Mitsuo Matsushige 松重 三男, who was at home to recuperate from illness, witnessed an “orange ball” rising over Hiroshima following a flash of light and a blast. I took out the camera in a hurry and took three pictures, including mushroom clouds and smoke covering the sky above the city, from immediately after the crack to around noon.
There is also one shot of the truck heading north with the injured from home. “I couldn’t help shooting. I released the shutter only once to keep it in the record,” he wrote.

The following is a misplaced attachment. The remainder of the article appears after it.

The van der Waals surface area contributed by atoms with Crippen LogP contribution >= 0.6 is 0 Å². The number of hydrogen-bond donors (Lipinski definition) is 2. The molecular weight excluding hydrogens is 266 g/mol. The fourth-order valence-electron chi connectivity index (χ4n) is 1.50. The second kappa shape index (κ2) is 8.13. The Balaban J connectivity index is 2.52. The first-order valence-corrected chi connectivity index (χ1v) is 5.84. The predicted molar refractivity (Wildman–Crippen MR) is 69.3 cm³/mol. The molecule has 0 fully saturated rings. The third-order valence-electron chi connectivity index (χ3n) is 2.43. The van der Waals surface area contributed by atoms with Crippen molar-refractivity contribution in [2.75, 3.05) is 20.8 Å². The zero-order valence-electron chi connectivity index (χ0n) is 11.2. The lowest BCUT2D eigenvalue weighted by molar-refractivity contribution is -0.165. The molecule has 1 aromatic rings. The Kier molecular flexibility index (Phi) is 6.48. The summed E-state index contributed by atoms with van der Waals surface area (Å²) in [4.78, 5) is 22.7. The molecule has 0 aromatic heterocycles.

It is a wooden dark box about 25 cm in length and width, and it is an assembly type that extends the bellows and attaches the lens. Mitsuo Matsushige (died at the age of 78 in 1989), a Hiroshima Prefecture employee and X-ray engineer, used it for photography and donated it to the Hiroshima Peace Memorial Museum (Naka Ward) in 1978. He borrowed it from a photo shop through a colleague, but his colleague was killed by the bomb and the original owner is unknown.